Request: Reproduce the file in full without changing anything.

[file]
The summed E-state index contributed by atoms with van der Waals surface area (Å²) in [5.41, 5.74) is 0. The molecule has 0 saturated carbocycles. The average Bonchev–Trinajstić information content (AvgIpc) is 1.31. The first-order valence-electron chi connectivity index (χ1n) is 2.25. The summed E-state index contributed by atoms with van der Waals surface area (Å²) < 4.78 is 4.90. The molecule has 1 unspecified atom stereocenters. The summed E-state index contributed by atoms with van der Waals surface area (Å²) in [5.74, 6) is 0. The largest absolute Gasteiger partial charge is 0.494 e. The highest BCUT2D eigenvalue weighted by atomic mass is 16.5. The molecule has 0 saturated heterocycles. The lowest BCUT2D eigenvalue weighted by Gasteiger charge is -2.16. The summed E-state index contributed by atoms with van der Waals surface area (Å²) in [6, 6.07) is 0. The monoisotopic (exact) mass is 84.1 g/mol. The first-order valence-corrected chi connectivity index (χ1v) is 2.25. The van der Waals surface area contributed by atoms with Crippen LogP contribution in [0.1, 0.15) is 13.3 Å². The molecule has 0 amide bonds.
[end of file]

The summed E-state index contributed by atoms with van der Waals surface area (Å²) in [5.41, 5.74) is 0. The molecule has 0 saturated carbocycles. The average Bonchev–Trinajstić information content (AvgIpc) is 1.31. The first-order valence-electron chi connectivity index (χ1n) is 2.25. The summed E-state index contributed by atoms with van der Waals surface area (Å²) < 4.78 is 4.90. The molecule has 1 unspecified atom stereocenters. The summed E-state index contributed by atoms with van der Waals surface area (Å²) in [5.74, 6) is 0. The largest absolute Gasteiger partial charge is 0.494 e. The highest BCUT2D eigenvalue weighted by atomic mass is 16.5. The molecule has 0 saturated heterocycles. The lowest BCUT2D eigenvalue weighted by Gasteiger charge is -2.16. The summed E-state index contributed by atoms with van der Waals surface area (Å²) in [6, 6.07) is 0. The monoisotopic (exact) mass is 84.1 g/mol. The first-order valence-corrected chi connectivity index (χ1v) is 2.25. The van der Waals surface area contributed by atoms with Crippen LogP contribution in [0.1, 0.15) is 13.3 Å². The molecule has 0 amide bonds.